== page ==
The Navy revamped its pregnancy policy this week into an opportunity for sailors to negotiate a new assignment that's far more like a regular rotation instead of a cursory transfer to a nearby, available shore-duty opening.
The new policy, unveiled in an administrative message Tuesday, says that sailors who become pregnant while on sea duty will now be able to choose two-year orders to a shore command that lines up with their needs and careers.
The goal behind the change, according to Rear Adm. Wayne Baze, the head of the Navy's Personnel Command, is to "more deliberately assign [sailors] to meaningful employment that keeps them moving on their career progressions while filling mission critical jobs."
"I want a Navy where no sailor ever has to give up a successful naval career in order to have a family," Baze told reporters on a call in November.
Baze said that the old policy -- one that has been in place for at least a decade -- would reassign pregnant sailors to commands that were close to the sailor and medical care.
"It was based primarily on medical considerations and capacities of the commands that would accept them," he said. "It didn't focus enough on sailors' skill sets."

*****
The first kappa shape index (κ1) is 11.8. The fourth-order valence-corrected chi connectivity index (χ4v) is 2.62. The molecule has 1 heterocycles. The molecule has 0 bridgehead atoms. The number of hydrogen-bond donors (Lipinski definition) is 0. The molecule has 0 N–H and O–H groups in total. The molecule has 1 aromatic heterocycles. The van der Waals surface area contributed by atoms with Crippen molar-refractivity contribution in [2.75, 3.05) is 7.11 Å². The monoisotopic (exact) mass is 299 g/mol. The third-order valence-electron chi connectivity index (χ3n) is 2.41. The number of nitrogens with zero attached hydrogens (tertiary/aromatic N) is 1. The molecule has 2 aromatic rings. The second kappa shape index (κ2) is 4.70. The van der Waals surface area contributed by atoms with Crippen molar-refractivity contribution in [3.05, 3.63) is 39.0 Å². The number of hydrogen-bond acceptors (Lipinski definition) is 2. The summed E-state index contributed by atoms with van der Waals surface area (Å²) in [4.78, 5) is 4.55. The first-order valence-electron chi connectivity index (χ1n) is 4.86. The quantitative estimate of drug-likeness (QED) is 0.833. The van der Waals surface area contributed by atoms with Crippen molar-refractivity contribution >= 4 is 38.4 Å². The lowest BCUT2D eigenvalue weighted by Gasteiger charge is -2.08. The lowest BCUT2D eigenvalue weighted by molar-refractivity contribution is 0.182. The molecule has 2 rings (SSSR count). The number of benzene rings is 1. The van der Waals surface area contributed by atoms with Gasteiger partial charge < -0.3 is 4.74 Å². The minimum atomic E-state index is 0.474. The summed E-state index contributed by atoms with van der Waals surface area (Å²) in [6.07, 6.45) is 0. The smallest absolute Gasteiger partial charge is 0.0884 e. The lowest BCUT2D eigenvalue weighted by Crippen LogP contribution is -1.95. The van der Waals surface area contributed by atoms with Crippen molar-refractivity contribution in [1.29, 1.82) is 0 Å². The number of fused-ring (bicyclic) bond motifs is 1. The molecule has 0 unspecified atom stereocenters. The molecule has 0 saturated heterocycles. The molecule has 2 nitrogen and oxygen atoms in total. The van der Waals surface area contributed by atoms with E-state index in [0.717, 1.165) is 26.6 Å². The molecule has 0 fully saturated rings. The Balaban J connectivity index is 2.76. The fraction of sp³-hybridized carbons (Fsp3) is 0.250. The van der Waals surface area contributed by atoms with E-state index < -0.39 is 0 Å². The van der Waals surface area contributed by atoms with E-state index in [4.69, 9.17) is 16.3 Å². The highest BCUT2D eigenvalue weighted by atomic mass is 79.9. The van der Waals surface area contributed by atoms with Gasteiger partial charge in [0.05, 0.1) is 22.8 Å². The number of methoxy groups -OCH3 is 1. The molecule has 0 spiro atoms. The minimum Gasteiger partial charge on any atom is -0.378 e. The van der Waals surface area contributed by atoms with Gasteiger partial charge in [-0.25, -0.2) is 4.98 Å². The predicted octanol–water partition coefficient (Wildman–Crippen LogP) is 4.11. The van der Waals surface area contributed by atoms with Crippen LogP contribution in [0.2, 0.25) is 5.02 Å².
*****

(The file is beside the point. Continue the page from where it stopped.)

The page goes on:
Now, sailors can not only negotiate with the Navy on what job they do while navigating pregnancy or adoption and parenthood, but they are doing so in a job that, according to Baze, will also be keeping them on track for career advancement and promotion.
Baze noted that since the transfers are for a much longer two-year span, it enables the Navy to even support moves like Norfolk, Virginia, to San Diego.
"It allows us not just ... stability for the person who is raising the child, but it also allows stability for the command that they're going to ... and because of that, we are more flexible on our ability to assign them to other places," he said.
The new policy also allows sailors who become pregnant during a shore duty assignment within 13 months of their planned transfer to either extend their current assignment or choose another critical billet opening in their local area.
"The service member is given a lot of choices on location of where they're assigned, so it's a give and take, it's not just needs of the Navy," Baze said.
The new policy also draws more attention to the Navy's struggle to get sailors to fully man their ships. Last week, Baze's boss, Vice Adm. Rick Cheeseman, told reporters that the Navy has about 22,000 gaps in its shipboard manning among the most junior ranks.
Baze said that some sailors departing a ship will mean "hard decisions about a billet at sea that we perhaps don't need to fill right away."
"Sometimes, it means we're going to reassign somebody to that billet a little bit earlier."
But, Baze also pointed to the Navy's new "Detailer Marketplace" -- a program that effectively ties promotions and transfers together -- as another way the service can tackle the problem.
Meanwhile, the number of sailors who actually take advantage of the Navy’s pregnancy policy is relatively low compared to the overall size of the force. Baze said that the Navy typically has about 4,200 to 4,400 pregnant or postpartum sailors in the service at any given time among a total of 350,000 enlisted service members.